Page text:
A letter from Ruth Brown serving in the Democratic Republic of the Congo
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Muoyo wenu! (Life to you!)
On a rainy Sunday afternoon in March I accompanied Pastor Malenga Ilunga, professor of Old Testament at Shepherd-Lapsley Seminary, and his neighbor and local village chief, Albert Babadi, on their visits to families living just outside the seminary campus. These two men are volunteer members of the Christian Community Health Evangelism (CHE) committee of Ndesha, and for the last seven months this team of six volunteers has been following 84 children who have brachial arm circumferences of less than 14 cm., an indication of malnourishment.
“Following the children” means many visits and much support to a child’s family to encourage healthy behaviors related to malnutrition. For each family, CHE volunteers: (1) Explain that, as Christians, they want to assist neighbors to have better health for their children; (2) Refer the child to the health clinic for height and weight measurements and an assessment of nutritional status; (3) Observe and assess the child’s daily intake of nutritious food (4) Observe the family’s water source, storage and purification; (5) Observe the cleanliness of the home and yard and the presence and condition of the family’s latrine; (6) Observe birth spacing and the understanding/use of birth control; (7) Look for the presence of a garden, practices of building up the soil, and growth of protein foods near the home; (8) Assess the understanding/use of Moringa leaves in the diet and the presence of Moringa trees near the home; (9) Review immunization records for the child; and (10) Assess the use of mosquito nets for all family members. The CHE team continues visits to the families to (11) Encourage and assist with correcting unhealthy behaviors; (12) Work with the family to plant Moringa trees and other protein-rich plants near the home, and (13) Begin practices of composting. For families succeeding with the home gardens, CHE will (14) Assist and monitor the families’ raising of guinea pigs to supplement their diet; and (15) Introduce the families to the concept of sustainable agriculture through collective farming.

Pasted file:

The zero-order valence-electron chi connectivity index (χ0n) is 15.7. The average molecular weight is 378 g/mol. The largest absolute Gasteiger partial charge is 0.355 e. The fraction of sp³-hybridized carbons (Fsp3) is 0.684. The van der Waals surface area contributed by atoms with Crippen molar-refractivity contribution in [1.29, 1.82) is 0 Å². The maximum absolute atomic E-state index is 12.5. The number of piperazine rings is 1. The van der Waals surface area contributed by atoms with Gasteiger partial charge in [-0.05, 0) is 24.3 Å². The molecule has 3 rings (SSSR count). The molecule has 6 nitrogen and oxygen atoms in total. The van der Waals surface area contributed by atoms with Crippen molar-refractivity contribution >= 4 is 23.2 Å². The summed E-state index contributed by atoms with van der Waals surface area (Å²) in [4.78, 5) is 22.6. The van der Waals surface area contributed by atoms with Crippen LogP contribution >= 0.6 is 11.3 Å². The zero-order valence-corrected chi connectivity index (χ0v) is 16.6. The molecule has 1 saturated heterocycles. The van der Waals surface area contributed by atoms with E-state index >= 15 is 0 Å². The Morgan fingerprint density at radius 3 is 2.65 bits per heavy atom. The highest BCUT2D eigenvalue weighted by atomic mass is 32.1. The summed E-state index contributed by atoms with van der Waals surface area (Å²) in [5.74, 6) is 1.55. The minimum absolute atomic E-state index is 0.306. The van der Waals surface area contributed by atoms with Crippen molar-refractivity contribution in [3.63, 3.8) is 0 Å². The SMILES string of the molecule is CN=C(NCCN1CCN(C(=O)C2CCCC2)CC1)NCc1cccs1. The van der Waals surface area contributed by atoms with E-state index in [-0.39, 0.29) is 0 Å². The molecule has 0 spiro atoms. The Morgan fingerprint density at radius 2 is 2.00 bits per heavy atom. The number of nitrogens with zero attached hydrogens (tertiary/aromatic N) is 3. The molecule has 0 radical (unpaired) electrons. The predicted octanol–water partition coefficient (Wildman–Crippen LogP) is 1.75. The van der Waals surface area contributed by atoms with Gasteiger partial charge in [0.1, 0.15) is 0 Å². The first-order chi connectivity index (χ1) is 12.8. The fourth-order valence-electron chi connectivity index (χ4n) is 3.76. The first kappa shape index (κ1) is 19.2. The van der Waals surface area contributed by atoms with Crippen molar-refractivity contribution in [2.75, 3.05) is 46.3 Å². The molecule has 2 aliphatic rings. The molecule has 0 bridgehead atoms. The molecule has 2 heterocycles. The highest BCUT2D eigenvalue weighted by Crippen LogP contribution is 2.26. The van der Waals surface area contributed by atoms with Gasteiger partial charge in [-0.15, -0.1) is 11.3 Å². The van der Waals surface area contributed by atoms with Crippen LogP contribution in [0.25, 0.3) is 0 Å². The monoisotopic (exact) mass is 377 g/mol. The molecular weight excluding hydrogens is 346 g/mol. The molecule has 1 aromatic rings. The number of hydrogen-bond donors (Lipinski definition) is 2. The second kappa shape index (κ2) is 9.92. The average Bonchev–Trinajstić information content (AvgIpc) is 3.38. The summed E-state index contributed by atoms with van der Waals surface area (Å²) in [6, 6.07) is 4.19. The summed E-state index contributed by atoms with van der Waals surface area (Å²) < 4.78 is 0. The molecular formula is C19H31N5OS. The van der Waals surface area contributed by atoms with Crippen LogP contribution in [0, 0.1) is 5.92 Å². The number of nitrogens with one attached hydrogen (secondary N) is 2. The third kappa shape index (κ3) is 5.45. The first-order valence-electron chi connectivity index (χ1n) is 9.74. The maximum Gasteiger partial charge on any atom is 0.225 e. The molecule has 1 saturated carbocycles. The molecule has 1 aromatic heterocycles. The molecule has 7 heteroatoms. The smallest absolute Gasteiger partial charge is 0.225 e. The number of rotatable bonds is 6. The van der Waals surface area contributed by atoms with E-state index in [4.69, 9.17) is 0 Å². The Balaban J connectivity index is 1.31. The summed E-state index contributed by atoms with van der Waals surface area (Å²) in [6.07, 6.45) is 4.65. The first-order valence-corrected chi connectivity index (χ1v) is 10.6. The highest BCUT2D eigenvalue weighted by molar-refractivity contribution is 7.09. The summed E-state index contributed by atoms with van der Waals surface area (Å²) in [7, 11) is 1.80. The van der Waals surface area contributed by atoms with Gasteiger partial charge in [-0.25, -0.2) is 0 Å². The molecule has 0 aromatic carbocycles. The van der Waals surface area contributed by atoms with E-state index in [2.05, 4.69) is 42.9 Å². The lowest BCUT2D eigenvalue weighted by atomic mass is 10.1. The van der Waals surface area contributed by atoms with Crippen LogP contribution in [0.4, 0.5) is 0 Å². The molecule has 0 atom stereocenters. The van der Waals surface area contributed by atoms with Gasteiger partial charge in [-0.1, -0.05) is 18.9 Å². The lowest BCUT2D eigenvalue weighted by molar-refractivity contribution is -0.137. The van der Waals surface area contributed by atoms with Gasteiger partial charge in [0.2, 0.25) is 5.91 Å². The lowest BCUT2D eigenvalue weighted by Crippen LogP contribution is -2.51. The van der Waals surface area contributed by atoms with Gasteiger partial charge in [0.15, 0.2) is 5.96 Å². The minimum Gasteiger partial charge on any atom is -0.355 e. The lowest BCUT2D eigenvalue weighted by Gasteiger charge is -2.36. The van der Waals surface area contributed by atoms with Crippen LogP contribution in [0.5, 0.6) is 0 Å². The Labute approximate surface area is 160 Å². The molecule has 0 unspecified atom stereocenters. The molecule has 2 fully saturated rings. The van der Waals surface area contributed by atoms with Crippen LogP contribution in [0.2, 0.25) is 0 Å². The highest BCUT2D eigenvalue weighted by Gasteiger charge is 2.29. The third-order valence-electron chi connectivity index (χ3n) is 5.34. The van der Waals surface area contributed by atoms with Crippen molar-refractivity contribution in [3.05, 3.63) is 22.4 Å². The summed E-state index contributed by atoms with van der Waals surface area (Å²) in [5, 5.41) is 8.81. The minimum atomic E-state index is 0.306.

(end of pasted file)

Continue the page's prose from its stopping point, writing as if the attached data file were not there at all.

Our first visit found an 8-year-old boy taking care of his 1-year-old brother who had an arm circumference of 13 cm. The mother was at the market all day, leaving home before 6 a.m. and not returning until after 7 p.m. The father was in the fields all week, coming home only on Saturday evening for one night each week. The CHE volunteers in Ndesha had been visiting this family for the last six months, and they noted that there had been one helpful behavior change due, likely, to their visits. The mother had begun to leave food for breakfast for her sons made of leftovers from the evening meal: soft bread of cassava and corn meal and a little sauce made of manioc leaves mixed with palm oil. We were happy to see new, green Moringa leaves sprouting from a branch that had been planted earlier in their yard. Three cups of fresh Moringa leaves (or two heaping serving spoons of dried Moringa powder) will add nine grams of protein—equivalent to more than two cups of milk—to a child’s meal. Moringa also adds many vitamins and minerals: including A, B, C, Ca, Fe, K, and Mg.